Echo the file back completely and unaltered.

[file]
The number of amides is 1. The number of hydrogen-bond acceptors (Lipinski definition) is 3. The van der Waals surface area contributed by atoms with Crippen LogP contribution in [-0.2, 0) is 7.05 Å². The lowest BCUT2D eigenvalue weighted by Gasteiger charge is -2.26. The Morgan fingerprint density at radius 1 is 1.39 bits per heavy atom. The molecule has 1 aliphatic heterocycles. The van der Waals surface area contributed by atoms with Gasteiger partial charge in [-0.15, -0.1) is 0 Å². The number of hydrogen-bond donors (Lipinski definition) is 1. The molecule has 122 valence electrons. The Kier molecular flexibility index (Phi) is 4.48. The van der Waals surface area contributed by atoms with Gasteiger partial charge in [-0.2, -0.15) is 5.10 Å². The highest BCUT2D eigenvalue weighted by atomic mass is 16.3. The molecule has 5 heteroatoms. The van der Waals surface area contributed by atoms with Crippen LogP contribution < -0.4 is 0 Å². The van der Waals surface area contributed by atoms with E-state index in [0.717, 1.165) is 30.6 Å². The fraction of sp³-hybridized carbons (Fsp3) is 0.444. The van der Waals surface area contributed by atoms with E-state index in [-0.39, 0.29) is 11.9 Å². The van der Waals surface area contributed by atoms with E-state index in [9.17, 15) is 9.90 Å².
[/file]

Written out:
The number of amides is 1. The number of hydrogen-bond acceptors (Lipinski definition) is 3. The van der Waals surface area contributed by atoms with Crippen LogP contribution in [-0.2, 0) is 7.05 Å². The lowest BCUT2D eigenvalue weighted by Gasteiger charge is -2.26. The Morgan fingerprint density at radius 1 is 1.39 bits per heavy atom. The molecule has 1 aliphatic heterocycles. The van der Waals surface area contributed by atoms with Gasteiger partial charge in [-0.15, -0.1) is 0 Å². The number of hydrogen-bond donors (Lipinski definition) is 1. The molecule has 122 valence electrons. The Kier molecular flexibility index (Phi) is 4.48. The van der Waals surface area contributed by atoms with Gasteiger partial charge in [-0.2, -0.15) is 5.10 Å². The highest BCUT2D eigenvalue weighted by atomic mass is 16.3. The molecule has 5 heteroatoms. The van der Waals surface area contributed by atoms with Crippen LogP contribution < -0.4 is 0 Å². The van der Waals surface area contributed by atoms with E-state index in [0.717, 1.165) is 30.6 Å². The fraction of sp³-hybridized carbons (Fsp3) is 0.444. The van der Waals surface area contributed by atoms with E-state index in [-0.39, 0.29) is 11.9 Å². The van der Waals surface area contributed by atoms with E-state index in [9.17, 15) is 9.90 Å².